THESE are interesting and enlightening times for serious students of modern day midfield play.
Up until Tyrone changed our views on how to win a game of football by taking two All-Ireland finals against Kerry in 2005 and again in 2008 without actually winning the midfield battle, it was generally accepted that you had to dominate the aerial battles in the middle of the park to win a game of Gaelic football.
Managers and tacticians the country over have had the last few years to familiarise themselves with the art of winning games by living on scraps around midfield, and while some have floundered, others have got as much lemonade as they could have from the lemons available to them.
Maximising the ball-winning potential around midfield will be Kerry’s chief concern over the next few weeks as they get used to life without their most aggressive scavengers. A clever use of substitutes and an ability to navigate their way around the chaos has gotten Kerry through the midfield mess up to now, but one wonders how far they can get without a credible traditional midfield pairing. It has certainly been a costly campaign in Munster this year and one is reminded when considering Kerry’s plight this past week of the immortal words of King Pyrrhus of Epirus on defeating the Romans at Asculum – one more such victory and we are lost! Still, Mícheál Quirke’s and David Moran’s form when introduced at midfield showed that even the most irresistible of tides can be turned and teams don’t always have to dominate at numbers 8 & 9 to win games.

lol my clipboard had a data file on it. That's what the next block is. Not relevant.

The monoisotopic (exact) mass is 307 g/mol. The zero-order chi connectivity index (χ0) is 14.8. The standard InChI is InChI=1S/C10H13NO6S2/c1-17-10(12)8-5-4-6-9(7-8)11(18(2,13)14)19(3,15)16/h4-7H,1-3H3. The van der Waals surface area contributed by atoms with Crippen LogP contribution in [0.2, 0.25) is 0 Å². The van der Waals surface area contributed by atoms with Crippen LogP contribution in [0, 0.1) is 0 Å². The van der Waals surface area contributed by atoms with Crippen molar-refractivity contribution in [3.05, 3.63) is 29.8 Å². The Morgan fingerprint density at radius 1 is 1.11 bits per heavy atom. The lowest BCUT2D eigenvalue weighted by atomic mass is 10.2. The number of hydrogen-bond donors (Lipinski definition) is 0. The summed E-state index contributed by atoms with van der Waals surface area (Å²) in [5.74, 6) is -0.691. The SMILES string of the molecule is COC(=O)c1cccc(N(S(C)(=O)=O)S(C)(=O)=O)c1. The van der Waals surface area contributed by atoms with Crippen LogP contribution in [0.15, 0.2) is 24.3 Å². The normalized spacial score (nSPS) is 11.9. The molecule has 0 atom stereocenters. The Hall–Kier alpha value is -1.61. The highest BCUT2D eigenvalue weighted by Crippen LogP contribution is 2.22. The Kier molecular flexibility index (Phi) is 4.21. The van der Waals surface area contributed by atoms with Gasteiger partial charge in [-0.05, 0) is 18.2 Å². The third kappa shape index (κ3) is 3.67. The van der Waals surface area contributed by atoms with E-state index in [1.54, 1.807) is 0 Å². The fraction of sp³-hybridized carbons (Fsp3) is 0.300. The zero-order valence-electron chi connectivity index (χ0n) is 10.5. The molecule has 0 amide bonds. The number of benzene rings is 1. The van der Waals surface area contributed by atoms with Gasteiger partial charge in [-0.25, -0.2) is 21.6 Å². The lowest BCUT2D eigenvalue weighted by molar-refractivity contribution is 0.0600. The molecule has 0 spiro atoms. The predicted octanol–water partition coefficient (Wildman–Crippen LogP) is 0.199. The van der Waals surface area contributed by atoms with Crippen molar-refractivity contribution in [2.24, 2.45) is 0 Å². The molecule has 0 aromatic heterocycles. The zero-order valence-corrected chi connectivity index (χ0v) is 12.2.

Conversely, over in Connacht a day earlier, the foundation stone for Sligo’s win with three late points against Galway was built on some fine catches by Eugene Mullen at 8 and some stubborn persistence from Stephen Gilmartin at 9. While many in the terraces in Fitzgerald Stadium still lament the departure of Darragh O Sé, perhaps no other county in the last decade has had cause to lament their own gods in exile as Galway have. Not since the current Sligo manager, Kevin Walsh, left the scene seven years ago, have Galway had a stable midfield and maybe, they, above all others are a shining example of the primacy of a decent midfield duo.
Which brings us to the scrap for possession at tomorrow’s Leinster final in Croke Park. Rarely has the analysis in the build up to a Leinster final been dominated by debate around the midfield axis of the underdog. Such has been the form of Paddy Keenan and Brian White in the games against Longford, Kildare and Westmeath that the Taoiseach and Tánaiste of Louth football are being heralded as the best midfield pairing left in Championship 2010. This in itself brings pressure on the duo to produce the goods for their team tomorrow. Having watched Paddy Keenan for a number of years, I don’t doubt he is well capable of performing in a Leinster final and indeed beyond, but while his younger partner has held his own in Keenan’s absence during the league, White is going to have to add substance to his undoubted style if he wants to impose himself on a Leinster final.